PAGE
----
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Quick Tip: Congratulations to 2013 Paragon Award winners.

Lead Article:

HUD changes regarding reasonable accommodations for dangerous animals.

It seems as though the laws regarding Fair Housing are rapidly eclipsing any other law, rule, or contract that otherwise governs the relationship between a landlord and their tenant. While we won’t spend time today discussing the potential property rights violations associated with the enormous set of laws and regulations under which a landlord must now operate (see our list of past articles for more on that subject), we’d instead like to specifically focus on a recent expansion of those regulations that may be a bit harder to understand: the requirements on a landlord when facing a reasonable accommodation request that includes a dangerous animal.

Many of you have already heard about (or faced) accommodation requests for birds, gerbils, farm animals, etc. And, up until now, perhaps you’ve considered such unusual requests, just as such, unusual. However, historically, you were at least left with the assurance that a dangerous animal on your property was not an option, often adopting such limitations in your reasonable accommodations policy.

Unfortunately, as of April 25, 2013, per written notice from HUD, such limitations are no longer allowed. In what I can only describe as a further erosion of a landlord’s rights to operate their property as they see fit, HUD has eliminated a landlord’s ability to restrict certain breeds of animals from their property – even if required to do so by their liability insurance provider.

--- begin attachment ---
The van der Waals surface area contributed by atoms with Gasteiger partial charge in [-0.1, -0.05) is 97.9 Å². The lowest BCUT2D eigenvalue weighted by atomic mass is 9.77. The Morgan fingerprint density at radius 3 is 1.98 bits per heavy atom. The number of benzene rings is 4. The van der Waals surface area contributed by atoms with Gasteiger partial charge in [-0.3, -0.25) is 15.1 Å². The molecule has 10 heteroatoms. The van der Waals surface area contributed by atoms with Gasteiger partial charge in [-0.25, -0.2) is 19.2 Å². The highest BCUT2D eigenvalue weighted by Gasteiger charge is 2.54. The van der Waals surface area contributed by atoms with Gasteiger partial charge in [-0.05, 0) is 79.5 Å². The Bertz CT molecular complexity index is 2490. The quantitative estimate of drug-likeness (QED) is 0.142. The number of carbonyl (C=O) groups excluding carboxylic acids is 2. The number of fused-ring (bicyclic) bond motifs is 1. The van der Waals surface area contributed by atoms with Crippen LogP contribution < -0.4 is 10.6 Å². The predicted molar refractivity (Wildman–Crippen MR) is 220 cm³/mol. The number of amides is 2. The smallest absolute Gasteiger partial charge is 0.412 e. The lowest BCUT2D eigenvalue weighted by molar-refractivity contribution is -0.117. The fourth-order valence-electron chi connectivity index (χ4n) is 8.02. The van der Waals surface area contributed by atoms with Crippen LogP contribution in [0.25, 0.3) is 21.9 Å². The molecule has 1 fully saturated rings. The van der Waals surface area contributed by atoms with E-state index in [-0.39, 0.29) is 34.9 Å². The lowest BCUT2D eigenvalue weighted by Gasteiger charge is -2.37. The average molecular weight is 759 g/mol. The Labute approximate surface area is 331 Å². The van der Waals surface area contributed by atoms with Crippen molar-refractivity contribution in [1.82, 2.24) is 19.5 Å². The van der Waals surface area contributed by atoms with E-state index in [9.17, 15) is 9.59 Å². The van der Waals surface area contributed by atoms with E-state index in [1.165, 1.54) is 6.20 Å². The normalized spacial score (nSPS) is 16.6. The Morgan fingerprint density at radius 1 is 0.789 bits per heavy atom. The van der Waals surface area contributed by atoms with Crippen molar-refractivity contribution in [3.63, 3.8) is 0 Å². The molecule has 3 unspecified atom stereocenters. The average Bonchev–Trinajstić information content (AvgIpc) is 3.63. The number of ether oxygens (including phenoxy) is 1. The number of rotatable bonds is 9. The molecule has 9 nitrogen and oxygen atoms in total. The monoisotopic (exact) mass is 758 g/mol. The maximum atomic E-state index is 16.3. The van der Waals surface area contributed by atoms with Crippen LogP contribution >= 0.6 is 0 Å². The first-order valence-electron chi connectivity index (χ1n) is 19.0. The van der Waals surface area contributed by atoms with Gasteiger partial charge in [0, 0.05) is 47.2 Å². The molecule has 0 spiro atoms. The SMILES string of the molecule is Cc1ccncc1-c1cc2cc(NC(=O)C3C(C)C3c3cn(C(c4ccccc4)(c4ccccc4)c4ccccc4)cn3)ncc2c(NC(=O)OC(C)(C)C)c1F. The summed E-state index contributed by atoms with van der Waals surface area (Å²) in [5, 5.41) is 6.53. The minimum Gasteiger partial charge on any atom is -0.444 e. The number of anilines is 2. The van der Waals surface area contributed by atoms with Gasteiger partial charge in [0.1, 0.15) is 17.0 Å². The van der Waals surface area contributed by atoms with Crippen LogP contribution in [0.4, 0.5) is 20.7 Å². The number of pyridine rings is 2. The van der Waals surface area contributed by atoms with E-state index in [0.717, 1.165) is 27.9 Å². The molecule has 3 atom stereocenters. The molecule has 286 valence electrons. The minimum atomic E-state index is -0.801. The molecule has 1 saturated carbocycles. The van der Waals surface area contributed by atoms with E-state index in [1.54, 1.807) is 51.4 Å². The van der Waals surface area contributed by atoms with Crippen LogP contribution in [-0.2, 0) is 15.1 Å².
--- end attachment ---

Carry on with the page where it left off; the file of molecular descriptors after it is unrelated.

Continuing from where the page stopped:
In the past, we have most often seen a challenge to the breed restriction where a designated, violent dog breed is concerned. Nonetheless, in its April Notice, HUD has said that the breed of the dog can no longer be considered, only the specific animal’s nature. Tenants may now circumvent your accommodations policy by submitting a reasonable accommodation request to have the animal on the premises if it is considered an assistance animal.

Luckily for landlords, this request may be denied (after a proper evaluation of other applicable criteria) if:

  1. the specific assistance animal in question poses a direct threat to the health or safety of others that cannot be reduced or eliminated by another reasonable accommodation, or
  2. the specific assistance animal in question would cause substantial physical damage to the property of others that cannot be reduced or eliminated by another reasonable accommodation.

However, remember, breed, size, and weight limitations may not be applied to an assistance animal. A determination that an assistance animal poses a direct threat of harm to others or would cause substantial physical damage to the property of others must be based on an individualized assessment that relies on objective evidence about the specific animal’s actual conduct — not on mere speculation or fear about the types of harm or damage an animal may cause and not on evidence about harm or damage that other animals have caused.
So, what does this really mean?

  • First, if you have breed, size, and weight limitations in your general pet policy, when someone makes an accommodation request for an animal that violates those limitations, you cannot deny the request simply because the animal violates those policy limits.
  • Second, you can only deny the properly-made and substantiated request if you assess the specific assistance animal and use objective evidence of the specific animal’s actual conduct to show it is dangerous.

The first part is really easy. You cannot deny the request because lions are known to be ferocious. It’s the second part that really defines HUD’s position. While no one has defined exactly what method of assessment you could employ to actually obtain objective evidence of the danger of such an animal, we read HUD’s decision (at its simplest level) to mean that until the animal in question actually harms someone, you may not deny the requested accommodation just to ensure everyone else’s safety. And even then, when the animal has harmed someone, you cannot deny the request if you can reduce or eliminate future harm to others through another reasonable accommodation.